I set a meeting with Bitek, my Acholi friend who digs wells, for nine in the morning. So at ten o’clock Bitek arrives.
We sit out on the patio in front of the hotel, sipping hot tea. He tells me a little about his trip from Sorotti. It took him all of last night and all of the morning to reach here. We talk a bit about his younger brother, whom we both adore, and then I show him the photos of the water source of Te Okot.
“They’re drinking this, Bitek.”
“It’s no good,” he agrees.
“What would it take to get them a well?” I brace myself to hear the improbable, if not the impossible. My thread of faith is thin, but it’s a thread nonetheless and I can’t sleep at night knowing that a lack of clean water is killing the people of Te Okot.
“I’d need to go out and survey the land first, but once we found a water source, then we’d start drilling.”
“How long would that take? And how much would it cost?” I gulp hot tea too quickly and it steams down my throat.
“It takes two weeks and costs one thousand five hundred dollars.”
“What??? One thousand five hundred dollars?”
Relief floods my face and I feel flushed with the possibility of clean, drinkable water. For Denis and his family. For Mama & Musee. For Michael and Onen and Patrick and their wives and children. For Agnes and Olarra and sweet, baby Aber.
The word overwhelms me, becomes the thump of my heart hidden deep inside my chest.
Wa-ter, wa-ter, wa-ter.
I think of the people of Te Okot and how when I asked them to prioritize among a school, a medical clinic and water, they shouted, “Pii! Pii! Pii!” Water! Water! Water!
Bitek continues. “The community is responsible for feeding the workers while we are there. Then we train 2-3 men on how to maintain the well so that when parts need replacement, they can do it themselves instead of relying on us.”
I love this plan so much that I narrowly resist the urge to tackle Bitek, to drown him in gangly hugs that are far too tight and far too long.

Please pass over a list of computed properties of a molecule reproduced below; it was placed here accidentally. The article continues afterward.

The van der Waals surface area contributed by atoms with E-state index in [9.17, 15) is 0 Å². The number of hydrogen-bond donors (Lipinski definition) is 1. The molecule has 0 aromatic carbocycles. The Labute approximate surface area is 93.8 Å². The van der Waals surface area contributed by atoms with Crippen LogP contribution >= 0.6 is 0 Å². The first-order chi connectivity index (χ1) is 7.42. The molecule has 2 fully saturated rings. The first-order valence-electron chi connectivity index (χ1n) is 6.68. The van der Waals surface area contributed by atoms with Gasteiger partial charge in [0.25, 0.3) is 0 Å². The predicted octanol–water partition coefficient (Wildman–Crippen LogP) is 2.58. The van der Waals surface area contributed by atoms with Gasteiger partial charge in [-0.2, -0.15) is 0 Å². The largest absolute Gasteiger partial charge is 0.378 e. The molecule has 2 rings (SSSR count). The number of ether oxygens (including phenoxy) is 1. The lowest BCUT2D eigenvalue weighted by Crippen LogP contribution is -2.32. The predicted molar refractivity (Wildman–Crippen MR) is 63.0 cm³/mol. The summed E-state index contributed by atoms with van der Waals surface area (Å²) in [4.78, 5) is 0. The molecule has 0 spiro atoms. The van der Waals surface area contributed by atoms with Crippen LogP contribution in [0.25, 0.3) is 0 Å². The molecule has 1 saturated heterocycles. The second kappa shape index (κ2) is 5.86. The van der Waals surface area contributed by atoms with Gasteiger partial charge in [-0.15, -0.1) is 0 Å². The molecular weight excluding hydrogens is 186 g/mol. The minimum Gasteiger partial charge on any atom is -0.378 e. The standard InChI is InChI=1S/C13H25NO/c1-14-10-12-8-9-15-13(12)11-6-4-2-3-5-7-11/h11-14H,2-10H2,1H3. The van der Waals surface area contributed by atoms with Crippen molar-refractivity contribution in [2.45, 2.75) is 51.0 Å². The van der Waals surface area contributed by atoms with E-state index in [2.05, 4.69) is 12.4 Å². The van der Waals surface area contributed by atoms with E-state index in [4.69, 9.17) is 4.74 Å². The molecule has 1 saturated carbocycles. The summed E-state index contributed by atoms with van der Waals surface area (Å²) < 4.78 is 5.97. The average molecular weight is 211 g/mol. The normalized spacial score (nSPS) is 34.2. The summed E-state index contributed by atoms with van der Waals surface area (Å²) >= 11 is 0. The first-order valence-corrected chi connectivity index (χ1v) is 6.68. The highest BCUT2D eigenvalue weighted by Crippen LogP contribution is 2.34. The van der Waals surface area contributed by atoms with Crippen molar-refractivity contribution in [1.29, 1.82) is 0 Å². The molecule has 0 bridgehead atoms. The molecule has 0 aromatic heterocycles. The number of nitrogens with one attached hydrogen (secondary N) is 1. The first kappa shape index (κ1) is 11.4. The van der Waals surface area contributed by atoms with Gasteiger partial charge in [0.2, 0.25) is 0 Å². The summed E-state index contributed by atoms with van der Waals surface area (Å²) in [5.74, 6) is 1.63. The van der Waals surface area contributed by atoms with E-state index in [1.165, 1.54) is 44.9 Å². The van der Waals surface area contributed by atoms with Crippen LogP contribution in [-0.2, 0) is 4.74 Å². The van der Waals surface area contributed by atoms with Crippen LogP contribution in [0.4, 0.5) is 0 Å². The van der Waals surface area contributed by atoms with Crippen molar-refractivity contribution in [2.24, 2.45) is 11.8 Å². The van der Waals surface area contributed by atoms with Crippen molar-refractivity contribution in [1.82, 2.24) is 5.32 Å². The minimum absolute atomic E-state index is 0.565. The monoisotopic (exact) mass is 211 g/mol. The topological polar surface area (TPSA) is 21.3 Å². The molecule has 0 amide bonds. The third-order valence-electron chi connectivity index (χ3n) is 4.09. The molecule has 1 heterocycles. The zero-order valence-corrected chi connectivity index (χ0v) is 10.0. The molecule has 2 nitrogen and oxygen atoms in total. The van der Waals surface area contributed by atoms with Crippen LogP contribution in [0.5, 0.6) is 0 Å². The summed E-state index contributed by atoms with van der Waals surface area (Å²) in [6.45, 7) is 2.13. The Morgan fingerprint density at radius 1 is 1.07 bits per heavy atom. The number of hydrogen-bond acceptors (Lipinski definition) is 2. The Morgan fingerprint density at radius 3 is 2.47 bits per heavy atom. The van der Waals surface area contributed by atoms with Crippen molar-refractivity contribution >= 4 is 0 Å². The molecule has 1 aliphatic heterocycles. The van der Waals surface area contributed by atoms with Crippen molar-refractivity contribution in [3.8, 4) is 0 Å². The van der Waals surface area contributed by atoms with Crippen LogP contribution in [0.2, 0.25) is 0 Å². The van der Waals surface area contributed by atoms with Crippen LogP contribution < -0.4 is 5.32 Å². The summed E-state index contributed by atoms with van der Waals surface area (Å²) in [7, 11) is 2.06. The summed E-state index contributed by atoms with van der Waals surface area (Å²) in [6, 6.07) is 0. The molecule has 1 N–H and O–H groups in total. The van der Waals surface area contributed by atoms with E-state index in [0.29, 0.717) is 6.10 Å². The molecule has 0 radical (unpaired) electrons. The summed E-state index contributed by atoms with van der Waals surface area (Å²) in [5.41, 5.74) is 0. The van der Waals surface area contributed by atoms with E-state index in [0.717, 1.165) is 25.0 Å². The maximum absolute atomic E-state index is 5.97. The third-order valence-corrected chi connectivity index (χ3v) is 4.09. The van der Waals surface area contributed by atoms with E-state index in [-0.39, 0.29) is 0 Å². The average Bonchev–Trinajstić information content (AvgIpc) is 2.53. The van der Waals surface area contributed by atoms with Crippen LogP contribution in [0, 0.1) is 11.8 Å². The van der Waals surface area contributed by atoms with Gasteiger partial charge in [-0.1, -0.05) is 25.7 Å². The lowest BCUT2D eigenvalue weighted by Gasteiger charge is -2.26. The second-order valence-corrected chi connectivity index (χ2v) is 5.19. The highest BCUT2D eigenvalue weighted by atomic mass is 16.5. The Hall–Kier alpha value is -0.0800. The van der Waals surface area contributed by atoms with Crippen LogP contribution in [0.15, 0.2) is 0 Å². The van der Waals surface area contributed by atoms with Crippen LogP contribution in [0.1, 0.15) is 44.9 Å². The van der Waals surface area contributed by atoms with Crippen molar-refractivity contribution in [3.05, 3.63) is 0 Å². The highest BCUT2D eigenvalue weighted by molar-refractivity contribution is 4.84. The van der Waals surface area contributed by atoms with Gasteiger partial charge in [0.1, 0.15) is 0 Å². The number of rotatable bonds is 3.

“What’s your schedule like? I mean, when could you start?” I can barely remain in my seat.
“We could go survey the site tomorrow and then we just have to finish the well in Sorotti. After that we have no wells to dig. Our timeline is empty.”
“Really???” It comes out as a squeal.
I place a quick call to Denis to make sure tomorrow is okay. He confirms that it is and thanks me more times than I can count.
Bitek asks about my mom and I take the stairs two at a time until I reach her door. I’m breathless and don’t even wait for her to open the door. I shout the good news about the possibility of water through her door.
The word pulses through my veins now.
After a few minutes of visiting with my mom, Bitek leaves us with the promise to pick me up at eight the next morning. I’ll be ready at eight. He will likely arrive at nine and then we’ll ride his boda boda three hours to Te Okot to survey the land, to look for signs of water hidden deep within the heart of the land.
There’s a road sign on the way to Te Okot that says Got Apwoyo. The literal translation of Apwoyo is ‘rabbit’, but it’s also the word for ‘hello’ and most importantly it’s the word for ‘thanks’. Got means ‘mountain’. So while the sign is really a marker for Mt. Rabbit, I can’t help but think that the sign is asking me, “Got thanks?”
Power has gone out again and in the darkening night I pray for the heart of the land of Te Okot to run deep with water. And then I think of that road sign and pray that my heart will run deep with gratitude. Got Apwoyo, indeed.